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County leaders resolve to go after flow

 

Last updated 12/23/2019 at Noon



Dave Rogers

For The Record

With average rainfall amounts nearly doubled in 2017 and running 30 inches over average so far in 2019, everyone’s New Year’s wish for 2020 is for staying dry.

Orange County leaders are doing their best for a future without the flooding damage done by Tropical Storms Harvey and Imelda in recent odd-numbered years.

But 2020 is really thinking optimistically.

“Some things we’re doing will help sooner, but it will probably be incremental,” Precinct 1 Commissioner Johnny Trahan said Monday.

“And the things I hope will help the most will probably come later, because it’s going to take some big dollars.”

Trahan and County Judge John Gothia were sworn into county office Jan. 1, 2017 and by June were dealing with water closing roads and creeping into houses after what we now call “major rain events.”

When Harvey hit in August, the downfall and the devastation were unimaginable.

Gothia was among Bridge City homeowners whose homes were ruined by Hurricane Ike’s storm surge in 2008 and nine years later by Harvey’s downpour – as much as 26 inches in a day.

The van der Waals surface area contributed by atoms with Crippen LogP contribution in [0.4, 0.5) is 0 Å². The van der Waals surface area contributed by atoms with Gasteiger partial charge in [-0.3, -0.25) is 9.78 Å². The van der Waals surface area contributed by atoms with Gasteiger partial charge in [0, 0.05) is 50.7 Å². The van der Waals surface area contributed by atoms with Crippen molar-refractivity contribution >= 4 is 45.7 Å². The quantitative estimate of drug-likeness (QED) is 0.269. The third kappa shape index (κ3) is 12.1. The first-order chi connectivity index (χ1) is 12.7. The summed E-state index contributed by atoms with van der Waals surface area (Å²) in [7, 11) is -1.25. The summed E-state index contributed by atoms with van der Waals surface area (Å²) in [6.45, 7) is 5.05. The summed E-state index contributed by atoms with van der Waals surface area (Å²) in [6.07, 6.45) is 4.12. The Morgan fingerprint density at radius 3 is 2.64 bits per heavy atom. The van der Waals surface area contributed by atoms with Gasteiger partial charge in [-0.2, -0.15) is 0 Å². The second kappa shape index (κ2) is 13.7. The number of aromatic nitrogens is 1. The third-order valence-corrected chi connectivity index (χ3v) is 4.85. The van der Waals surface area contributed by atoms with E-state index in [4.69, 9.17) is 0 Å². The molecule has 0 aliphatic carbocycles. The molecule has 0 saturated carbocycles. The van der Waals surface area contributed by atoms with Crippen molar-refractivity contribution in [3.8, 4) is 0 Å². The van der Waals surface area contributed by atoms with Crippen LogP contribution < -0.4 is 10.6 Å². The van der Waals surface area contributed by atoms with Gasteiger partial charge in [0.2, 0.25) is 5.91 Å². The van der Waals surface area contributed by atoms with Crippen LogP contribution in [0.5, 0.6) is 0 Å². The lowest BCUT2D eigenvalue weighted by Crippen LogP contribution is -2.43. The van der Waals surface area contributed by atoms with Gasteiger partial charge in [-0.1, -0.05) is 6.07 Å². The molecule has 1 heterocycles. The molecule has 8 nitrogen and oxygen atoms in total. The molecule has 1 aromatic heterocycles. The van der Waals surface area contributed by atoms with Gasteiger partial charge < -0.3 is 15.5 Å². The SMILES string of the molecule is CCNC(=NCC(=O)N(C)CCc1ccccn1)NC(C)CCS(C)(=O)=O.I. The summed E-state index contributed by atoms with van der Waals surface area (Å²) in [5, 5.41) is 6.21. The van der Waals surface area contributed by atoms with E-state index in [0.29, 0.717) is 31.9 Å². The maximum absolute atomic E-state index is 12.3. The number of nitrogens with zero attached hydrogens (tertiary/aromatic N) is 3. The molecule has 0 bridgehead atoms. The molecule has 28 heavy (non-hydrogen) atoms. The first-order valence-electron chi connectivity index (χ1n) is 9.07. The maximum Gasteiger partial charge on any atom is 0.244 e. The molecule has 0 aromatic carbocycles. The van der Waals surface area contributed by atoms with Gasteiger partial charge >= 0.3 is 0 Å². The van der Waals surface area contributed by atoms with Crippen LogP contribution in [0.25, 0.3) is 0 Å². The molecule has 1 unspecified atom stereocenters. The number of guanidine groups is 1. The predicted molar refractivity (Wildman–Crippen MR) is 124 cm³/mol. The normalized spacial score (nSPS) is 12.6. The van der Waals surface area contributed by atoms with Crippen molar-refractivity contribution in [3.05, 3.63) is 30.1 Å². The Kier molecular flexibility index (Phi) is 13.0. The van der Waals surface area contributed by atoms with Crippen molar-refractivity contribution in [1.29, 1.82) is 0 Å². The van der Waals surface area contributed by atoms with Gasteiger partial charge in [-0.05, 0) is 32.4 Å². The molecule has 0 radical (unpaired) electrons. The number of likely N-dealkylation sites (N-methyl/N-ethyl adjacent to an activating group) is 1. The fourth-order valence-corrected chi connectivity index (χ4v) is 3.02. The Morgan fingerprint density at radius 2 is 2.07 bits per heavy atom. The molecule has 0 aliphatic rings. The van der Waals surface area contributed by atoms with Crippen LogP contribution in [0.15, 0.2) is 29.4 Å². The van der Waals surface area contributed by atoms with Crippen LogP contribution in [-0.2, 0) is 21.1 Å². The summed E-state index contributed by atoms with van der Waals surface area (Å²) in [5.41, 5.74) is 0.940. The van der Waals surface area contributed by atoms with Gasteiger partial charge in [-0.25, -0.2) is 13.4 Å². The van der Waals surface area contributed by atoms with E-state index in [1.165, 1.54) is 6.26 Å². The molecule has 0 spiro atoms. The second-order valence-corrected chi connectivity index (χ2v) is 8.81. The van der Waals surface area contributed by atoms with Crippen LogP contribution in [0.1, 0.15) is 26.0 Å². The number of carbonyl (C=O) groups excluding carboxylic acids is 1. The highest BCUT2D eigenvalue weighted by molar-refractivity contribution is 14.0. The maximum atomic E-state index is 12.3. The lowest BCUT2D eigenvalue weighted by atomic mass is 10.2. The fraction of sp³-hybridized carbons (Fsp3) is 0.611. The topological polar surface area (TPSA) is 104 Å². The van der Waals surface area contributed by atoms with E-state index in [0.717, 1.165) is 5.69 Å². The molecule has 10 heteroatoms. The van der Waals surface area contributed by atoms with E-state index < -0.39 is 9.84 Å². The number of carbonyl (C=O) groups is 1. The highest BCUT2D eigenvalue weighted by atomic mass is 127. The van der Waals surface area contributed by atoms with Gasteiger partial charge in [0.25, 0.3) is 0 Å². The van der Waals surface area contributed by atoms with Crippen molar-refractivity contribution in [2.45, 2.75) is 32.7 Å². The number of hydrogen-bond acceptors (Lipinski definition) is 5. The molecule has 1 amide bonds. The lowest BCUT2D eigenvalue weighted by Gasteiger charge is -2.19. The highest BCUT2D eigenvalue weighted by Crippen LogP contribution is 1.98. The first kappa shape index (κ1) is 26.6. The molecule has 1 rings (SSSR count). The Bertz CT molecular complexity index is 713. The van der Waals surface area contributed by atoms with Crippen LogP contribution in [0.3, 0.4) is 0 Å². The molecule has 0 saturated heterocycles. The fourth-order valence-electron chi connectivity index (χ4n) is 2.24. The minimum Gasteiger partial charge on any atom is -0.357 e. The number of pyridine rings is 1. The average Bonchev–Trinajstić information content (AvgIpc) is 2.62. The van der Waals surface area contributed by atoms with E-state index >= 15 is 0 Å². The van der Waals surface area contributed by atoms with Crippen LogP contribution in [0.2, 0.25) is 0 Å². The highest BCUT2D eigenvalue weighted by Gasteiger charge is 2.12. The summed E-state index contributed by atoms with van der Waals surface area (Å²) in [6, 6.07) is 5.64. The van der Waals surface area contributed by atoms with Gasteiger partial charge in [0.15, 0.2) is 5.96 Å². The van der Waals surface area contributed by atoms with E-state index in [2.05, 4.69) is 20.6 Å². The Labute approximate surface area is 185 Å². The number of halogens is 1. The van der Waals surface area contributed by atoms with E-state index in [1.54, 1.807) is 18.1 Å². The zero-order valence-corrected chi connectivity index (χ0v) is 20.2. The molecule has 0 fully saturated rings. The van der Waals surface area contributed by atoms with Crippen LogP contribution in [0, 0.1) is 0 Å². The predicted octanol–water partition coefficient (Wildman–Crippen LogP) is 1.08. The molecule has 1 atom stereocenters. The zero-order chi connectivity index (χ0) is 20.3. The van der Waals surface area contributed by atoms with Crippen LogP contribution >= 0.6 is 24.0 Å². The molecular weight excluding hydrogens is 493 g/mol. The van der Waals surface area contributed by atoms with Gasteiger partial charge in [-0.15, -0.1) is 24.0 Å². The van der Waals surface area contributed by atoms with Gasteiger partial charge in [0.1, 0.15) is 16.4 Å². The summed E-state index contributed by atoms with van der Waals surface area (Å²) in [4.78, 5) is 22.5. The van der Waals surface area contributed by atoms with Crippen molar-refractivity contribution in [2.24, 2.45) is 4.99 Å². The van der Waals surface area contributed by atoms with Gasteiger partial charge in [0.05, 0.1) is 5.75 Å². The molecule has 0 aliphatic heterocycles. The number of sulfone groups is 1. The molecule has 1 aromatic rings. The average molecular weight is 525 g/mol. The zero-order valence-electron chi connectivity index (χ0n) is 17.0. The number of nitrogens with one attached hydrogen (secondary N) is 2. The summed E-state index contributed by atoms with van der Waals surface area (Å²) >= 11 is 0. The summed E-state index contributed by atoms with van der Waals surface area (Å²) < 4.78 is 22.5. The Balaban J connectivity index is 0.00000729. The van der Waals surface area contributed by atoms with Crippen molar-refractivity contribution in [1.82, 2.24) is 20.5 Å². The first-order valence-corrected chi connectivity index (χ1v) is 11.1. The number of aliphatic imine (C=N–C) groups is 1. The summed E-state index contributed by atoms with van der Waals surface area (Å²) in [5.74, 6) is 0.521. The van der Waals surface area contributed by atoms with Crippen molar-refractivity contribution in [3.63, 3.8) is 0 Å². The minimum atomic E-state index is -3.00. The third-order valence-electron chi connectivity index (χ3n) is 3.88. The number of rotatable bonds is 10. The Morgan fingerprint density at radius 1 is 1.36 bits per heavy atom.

Many area residents were just getting back in their homes after repairing Harvey damage when September’s Imelda flooded those brand-new floors, carpets and Sheetrock.

Orange County is involved in at least four efforts to get to the root of the flooding problems, which they realize will probably require cooperation from counties upstream as well as a myriad of government agencies.

1. The county has signed on to a new eight-county Southeast Texas Regional Flood Control Corporation. The goal is to use the combined population of Orange, Jefferson, Hardin, Jasper, Newton, Chambers, Tyler and Liberty counties (600,000) to better access funding from the Texas Water Development Board.

2. The county is visiting with the U.S. Corps of Engineers as plans continue for a Coastal Spine seawall to protect Orange County from another storm surge like that from Ike where Bridge City was inundated by lake and seawater blown ashore by the winds.

3. Trahan and Gothia gave State Sen. Robert Nichols a recent tour of the Interstate 10 bridge over Adams Bayou. Nearby homeowners say its construction is a major factor in water backing up north of the interstate. Almost immediately, TxDOT pulled back bridge plans and canceled a long-scheduled public meeting indefinitely.

4. Trahan says talks are under way with the Jasper and Newton county delegates to the eight-county flood control group to come up with projects that will lessen the runoff from rains off north. A large detention pond and work on the Teel Relief Ditch that runs from south Jasper County to the Sabine River.

 

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